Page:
Our spy in Seattle (actually, 20 minutes or so outside of Bellevue) tells us that Microsoft did indeed show off new Zunes today – a $149, 4 gig version and a $199, 8 gig model, both of which use flash memory, and an $249, 80 gig version that uses a hard drive. The machines, and the music store designed to fill them with music, are supposed to be using much more elegant software than the first Zunes. But that certainly won’t be enough to loosen Apple’s chokehold on the MP3 player and digital music markets.
What is interesting, though: Apparently Microsoft, a la Amazon, is going to try to use DRM-free tunes as a differentiator with its music offering as well. Here’s where our spy, who admittedly wasn’t paying close attention, let us down: We don’t have a good sense of how this is supposed to work, since the Zune’s main selling point until now has been its wireless “sharing” feature, and that by definition has DRM restraints. Microsoft execs wouldn’t disclose which labels they are working with, though the two obvious candidates are EMI and Universal, who are already selling DRM-free music via Amazon (and in EMI’s case, Apple).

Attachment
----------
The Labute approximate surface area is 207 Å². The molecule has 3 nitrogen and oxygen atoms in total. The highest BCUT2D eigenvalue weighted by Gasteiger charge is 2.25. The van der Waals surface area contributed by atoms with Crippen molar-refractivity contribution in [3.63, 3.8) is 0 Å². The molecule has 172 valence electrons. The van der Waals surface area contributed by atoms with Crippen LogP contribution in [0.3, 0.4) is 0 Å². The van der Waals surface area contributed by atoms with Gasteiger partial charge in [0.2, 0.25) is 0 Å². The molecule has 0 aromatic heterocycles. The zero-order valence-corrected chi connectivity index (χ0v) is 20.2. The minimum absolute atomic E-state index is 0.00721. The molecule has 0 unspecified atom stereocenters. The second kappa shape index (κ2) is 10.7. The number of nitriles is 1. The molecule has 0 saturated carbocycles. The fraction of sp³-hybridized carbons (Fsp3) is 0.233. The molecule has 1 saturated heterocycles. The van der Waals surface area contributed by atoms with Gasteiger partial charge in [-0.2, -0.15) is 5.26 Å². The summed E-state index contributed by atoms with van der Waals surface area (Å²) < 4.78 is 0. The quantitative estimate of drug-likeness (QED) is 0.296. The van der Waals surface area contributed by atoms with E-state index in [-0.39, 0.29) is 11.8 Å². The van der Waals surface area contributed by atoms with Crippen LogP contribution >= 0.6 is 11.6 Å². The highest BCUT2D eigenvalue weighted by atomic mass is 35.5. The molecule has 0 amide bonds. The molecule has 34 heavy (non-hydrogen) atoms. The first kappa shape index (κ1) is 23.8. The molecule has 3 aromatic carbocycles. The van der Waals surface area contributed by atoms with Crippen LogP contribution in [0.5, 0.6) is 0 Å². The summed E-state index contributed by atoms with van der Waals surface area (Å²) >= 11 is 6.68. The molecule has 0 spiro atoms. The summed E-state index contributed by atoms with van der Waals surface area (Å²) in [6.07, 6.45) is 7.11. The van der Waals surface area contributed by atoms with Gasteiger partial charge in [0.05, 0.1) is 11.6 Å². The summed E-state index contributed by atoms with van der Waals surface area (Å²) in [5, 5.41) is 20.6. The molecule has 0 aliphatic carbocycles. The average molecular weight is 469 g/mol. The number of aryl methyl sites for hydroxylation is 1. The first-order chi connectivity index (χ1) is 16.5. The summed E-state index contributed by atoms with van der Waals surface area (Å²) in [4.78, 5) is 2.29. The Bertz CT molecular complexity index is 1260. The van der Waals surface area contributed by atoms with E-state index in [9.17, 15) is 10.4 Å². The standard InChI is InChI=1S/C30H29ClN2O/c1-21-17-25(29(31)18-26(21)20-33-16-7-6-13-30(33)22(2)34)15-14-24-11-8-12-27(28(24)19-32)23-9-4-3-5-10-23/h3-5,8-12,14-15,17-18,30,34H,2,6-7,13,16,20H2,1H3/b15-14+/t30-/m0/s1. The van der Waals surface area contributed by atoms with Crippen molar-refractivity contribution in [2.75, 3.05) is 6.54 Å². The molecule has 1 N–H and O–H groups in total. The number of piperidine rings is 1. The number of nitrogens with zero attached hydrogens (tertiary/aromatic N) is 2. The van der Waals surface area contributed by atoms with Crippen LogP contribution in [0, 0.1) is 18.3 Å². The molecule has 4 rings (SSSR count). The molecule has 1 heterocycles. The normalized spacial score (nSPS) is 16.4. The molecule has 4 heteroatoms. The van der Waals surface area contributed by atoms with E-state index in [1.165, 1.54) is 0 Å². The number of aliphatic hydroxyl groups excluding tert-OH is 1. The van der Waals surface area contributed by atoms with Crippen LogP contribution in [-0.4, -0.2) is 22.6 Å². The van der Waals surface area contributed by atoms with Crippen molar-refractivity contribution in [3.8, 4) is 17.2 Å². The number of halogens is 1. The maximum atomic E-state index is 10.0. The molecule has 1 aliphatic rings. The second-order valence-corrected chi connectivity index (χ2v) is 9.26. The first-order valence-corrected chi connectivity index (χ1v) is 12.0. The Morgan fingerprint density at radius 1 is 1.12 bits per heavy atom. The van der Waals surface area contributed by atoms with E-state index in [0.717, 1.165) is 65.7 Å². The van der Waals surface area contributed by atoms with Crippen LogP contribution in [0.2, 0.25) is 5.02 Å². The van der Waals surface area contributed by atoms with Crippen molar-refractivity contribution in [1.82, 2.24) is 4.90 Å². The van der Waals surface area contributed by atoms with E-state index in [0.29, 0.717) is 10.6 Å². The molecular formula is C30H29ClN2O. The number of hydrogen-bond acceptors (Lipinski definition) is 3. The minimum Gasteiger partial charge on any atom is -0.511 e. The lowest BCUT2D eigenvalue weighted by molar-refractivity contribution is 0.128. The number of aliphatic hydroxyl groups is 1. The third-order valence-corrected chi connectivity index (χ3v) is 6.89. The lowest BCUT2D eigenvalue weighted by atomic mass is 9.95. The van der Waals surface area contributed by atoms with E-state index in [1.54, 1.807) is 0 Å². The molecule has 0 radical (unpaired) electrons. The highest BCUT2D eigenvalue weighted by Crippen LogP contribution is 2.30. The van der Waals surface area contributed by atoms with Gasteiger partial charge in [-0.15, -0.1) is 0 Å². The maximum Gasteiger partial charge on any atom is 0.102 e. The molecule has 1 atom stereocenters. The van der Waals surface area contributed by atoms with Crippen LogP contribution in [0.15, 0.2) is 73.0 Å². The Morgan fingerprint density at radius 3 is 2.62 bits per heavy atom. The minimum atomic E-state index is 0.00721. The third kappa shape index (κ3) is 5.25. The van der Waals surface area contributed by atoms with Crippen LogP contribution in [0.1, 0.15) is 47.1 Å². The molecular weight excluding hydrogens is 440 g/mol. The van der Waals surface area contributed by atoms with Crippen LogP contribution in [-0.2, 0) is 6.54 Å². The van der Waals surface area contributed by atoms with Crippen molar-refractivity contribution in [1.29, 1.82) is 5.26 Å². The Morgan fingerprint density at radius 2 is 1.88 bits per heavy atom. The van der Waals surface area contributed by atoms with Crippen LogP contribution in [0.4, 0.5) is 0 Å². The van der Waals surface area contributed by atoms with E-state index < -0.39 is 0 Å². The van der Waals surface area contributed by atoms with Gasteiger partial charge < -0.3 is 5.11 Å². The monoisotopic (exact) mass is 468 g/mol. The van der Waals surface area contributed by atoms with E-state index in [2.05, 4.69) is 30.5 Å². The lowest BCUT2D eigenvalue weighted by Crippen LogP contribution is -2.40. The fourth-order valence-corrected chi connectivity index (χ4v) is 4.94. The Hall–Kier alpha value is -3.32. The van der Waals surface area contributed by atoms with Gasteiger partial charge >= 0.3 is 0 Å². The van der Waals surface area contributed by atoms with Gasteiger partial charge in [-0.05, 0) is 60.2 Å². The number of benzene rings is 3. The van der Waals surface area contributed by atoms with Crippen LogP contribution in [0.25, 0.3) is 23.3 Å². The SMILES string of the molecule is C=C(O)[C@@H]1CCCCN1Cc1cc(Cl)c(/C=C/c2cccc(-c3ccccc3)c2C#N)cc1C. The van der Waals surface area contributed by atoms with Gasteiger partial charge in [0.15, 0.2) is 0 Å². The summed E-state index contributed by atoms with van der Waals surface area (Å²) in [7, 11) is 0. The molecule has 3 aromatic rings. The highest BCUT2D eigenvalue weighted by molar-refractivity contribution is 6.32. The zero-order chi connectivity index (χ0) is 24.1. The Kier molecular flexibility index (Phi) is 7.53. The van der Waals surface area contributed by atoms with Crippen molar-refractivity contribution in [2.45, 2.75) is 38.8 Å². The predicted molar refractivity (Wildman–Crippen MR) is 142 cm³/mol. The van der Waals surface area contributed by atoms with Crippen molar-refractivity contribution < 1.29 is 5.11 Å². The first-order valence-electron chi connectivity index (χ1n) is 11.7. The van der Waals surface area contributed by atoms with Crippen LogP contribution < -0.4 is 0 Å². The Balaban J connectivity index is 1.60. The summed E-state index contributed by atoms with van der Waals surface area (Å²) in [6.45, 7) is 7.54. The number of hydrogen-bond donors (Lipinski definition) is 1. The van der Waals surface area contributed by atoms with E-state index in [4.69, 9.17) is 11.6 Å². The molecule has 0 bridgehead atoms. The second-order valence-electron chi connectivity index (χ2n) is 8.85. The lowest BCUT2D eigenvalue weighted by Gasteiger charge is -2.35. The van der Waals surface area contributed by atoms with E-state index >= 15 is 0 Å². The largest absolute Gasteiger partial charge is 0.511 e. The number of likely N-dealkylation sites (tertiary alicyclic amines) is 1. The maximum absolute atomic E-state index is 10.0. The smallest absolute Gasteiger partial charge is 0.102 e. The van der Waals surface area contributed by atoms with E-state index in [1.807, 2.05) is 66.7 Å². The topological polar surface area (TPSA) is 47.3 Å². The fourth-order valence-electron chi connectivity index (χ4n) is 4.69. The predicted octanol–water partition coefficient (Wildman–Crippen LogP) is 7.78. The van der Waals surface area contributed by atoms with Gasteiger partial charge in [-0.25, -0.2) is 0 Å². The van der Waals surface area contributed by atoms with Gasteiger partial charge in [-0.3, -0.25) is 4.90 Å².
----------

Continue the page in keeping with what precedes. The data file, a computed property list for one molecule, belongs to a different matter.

We imagine this will become clearer tonight, when Microsoft’s embargo lifts and the Wall Street Journal, New York Times and other outlets weigh in. Until then, you can read about the product specs on Seattle TV station King 5’s website.
Alas, the King 5 report has been disappeared. Most of the relevant info, fortunately, can be found on Zune-online.com.
EMBARGO WATCH (Unofficial results, as of 12:15 EST): Reuters weighs in here; the NYT’s Jeff Leeds has details here. Gartner analyst Van Baker helpfully provides quotes for both outlets. The WSJ’s readers, however, remain in the dark can now read about it here ($). CNET takes its turn here, with assists from both Baker and MSFT marketing exec Jason Reindorp, another friend to the embargo-watching community. Valleywag’s Owen Thomas explains the futility of embargoes here. Oh yes — the official press release, issued at midnight, is here.
More DRM details from the NYT — in this case, “DRM-free” means “sort-of-DRM-free”:
Microsoft also said the library of songs available on its digital music service would soon include more than one million tracks without copy-protection software, known in the music industry as digital rights management or D.R.M. But the company noted that even songs without copy protection would still be playable only three times when they have been passed from another Zune user.
Related: Microsoft: Zune News Coming Soon